DD::Image::Row Class Reference

Public Types

typedef float * WritablePtr
typedef const float * ReadablePtr

Public Member Functions

int getLeft () const
int getRight () const
 Row (int X, int R)
 ~Row ()
void release ()
bool holdsCacheLine () const
void setCacheLine (std::unique_ptr< CacheLineUnlockGuard > &&guard)
void range (int X, int R)
void forceRange (int X, int R)
void offset (int delta)
void write (Channel, float *)
void read (Channel, float *)
 mFnDeprecatedInNuke13 ("setPreallocatedWriteBuffer(Channel, float*) has been deprecated. Use write(Channel, float*) instead.\n") void setPreallocatedWriteBuffer(Channel
float *ChannelMask writable_channels () const
ReadablePtr operator[] (Channel z) const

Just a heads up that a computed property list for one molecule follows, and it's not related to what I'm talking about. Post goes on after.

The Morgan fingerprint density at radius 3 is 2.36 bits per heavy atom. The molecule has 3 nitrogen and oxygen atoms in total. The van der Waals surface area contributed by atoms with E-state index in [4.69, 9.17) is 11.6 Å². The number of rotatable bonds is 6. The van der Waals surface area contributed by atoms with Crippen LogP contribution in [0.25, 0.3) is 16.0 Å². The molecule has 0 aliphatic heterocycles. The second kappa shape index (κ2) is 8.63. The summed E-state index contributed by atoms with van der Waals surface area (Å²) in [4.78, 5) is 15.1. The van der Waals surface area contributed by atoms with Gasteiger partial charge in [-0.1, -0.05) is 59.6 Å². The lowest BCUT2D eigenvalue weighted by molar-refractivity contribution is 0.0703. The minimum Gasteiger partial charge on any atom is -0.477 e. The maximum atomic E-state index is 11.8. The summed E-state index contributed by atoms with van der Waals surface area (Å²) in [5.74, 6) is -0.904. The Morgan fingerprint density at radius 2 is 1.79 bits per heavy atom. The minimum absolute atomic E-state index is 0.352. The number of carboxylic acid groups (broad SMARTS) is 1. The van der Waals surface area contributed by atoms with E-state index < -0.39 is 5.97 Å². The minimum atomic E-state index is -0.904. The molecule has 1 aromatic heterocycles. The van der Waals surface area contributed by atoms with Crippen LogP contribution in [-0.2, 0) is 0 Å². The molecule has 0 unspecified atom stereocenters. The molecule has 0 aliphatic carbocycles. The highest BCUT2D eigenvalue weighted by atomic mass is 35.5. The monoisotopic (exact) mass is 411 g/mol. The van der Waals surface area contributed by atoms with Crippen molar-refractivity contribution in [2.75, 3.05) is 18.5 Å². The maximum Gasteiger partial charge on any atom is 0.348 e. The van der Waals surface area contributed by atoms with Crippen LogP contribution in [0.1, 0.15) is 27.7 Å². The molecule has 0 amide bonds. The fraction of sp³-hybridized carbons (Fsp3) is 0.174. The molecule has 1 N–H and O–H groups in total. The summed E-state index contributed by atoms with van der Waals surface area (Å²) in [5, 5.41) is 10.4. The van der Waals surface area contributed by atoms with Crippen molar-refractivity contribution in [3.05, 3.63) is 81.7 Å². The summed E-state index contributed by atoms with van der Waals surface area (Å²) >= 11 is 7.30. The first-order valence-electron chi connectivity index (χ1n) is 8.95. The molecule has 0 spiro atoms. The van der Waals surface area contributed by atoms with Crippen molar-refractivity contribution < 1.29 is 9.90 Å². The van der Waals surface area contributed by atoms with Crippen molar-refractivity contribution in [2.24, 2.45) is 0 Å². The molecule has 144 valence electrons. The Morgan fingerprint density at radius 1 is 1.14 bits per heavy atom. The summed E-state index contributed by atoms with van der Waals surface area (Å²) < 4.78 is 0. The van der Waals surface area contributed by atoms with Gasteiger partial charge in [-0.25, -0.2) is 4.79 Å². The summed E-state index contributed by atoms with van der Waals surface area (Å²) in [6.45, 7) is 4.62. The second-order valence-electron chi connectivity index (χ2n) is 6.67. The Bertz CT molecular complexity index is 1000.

WritablePtr writable (Channel z)
WritablePtr writableConstant (const float val, Channel z)
void pre_copy (Channel z, Row &, Channel source_channel) const
void pre_copy (Row &s, Channel z) const
void copy (Channel z, const Row &, Channel source_channel, int x, int r)
void copy (const Row &s, Channel z, int x, int r)
void pre_copy (Row &, ChannelMask) const
void copy (const Row &, ChannelMask, int x, int r)
void get (Iop &, int y, int x, int r, ChannelMask)
void erase (ChannelMask)
void erase (Channel)
bool is_zero (Channel channel) const
void _debug (int x, int r, ChannelMask channels) const
void debug (int x, int r, ChannelMask channels) const

Static Public Member Functions

static bool is_zero (const float *, int X, int R)
static const float * zero_buffer (unsigned size)
static bool is_zero_buffer (const float *)
static float * junk_buffer (unsigned size)


class Cache
std::ostream & operator<< (std::ostream &, const Row &)

Detailed Description

Contains a read-write buffer of pixels representing a set of channels for a single horizontal line in an image. This is the standard method of passing image data around in DDImage.